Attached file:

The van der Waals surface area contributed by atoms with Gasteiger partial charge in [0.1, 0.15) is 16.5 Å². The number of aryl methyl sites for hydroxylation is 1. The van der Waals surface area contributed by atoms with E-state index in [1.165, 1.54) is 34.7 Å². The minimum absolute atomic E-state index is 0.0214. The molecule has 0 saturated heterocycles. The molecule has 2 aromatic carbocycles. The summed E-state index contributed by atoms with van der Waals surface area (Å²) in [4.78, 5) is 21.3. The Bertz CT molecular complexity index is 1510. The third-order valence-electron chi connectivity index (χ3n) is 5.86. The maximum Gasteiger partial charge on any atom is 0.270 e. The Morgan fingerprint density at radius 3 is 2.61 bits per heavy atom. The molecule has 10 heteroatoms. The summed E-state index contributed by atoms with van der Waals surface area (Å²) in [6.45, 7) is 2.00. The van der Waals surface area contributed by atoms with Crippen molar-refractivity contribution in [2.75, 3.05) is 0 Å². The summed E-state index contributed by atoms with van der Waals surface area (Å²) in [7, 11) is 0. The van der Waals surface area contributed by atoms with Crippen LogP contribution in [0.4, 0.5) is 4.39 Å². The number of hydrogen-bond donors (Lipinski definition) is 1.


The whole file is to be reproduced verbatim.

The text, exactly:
The van der Waals surface area contributed by atoms with Gasteiger partial charge in [0.1, 0.15) is 16.5 Å². The number of aryl methyl sites for hydroxylation is 1. The van der Waals surface area contributed by atoms with E-state index in [1.165, 1.54) is 34.7 Å². The minimum absolute atomic E-state index is 0.0214. The molecule has 0 saturated heterocycles. The molecule has 2 aromatic carbocycles. The summed E-state index contributed by atoms with van der Waals surface area (Å²) in [4.78, 5) is 21.3. The Bertz CT molecular complexity index is 1510. The third-order valence-electron chi connectivity index (χ3n) is 5.86. The maximum Gasteiger partial charge on any atom is 0.270 e. The Morgan fingerprint density at radius 3 is 2.61 bits per heavy atom. The molecule has 10 heteroatoms. The summed E-state index contributed by atoms with van der Waals surface area (Å²) in [6.45, 7) is 2.00. The van der Waals surface area contributed by atoms with Crippen molar-refractivity contribution in [2.75, 3.05) is 0 Å². The summed E-state index contributed by atoms with van der Waals surface area (Å²) in [7, 11) is 0. The van der Waals surface area contributed by atoms with Crippen LogP contribution in [0.4, 0.5) is 4.39 Å². The number of hydrogen-bond donors (Lipinski definition) is 1.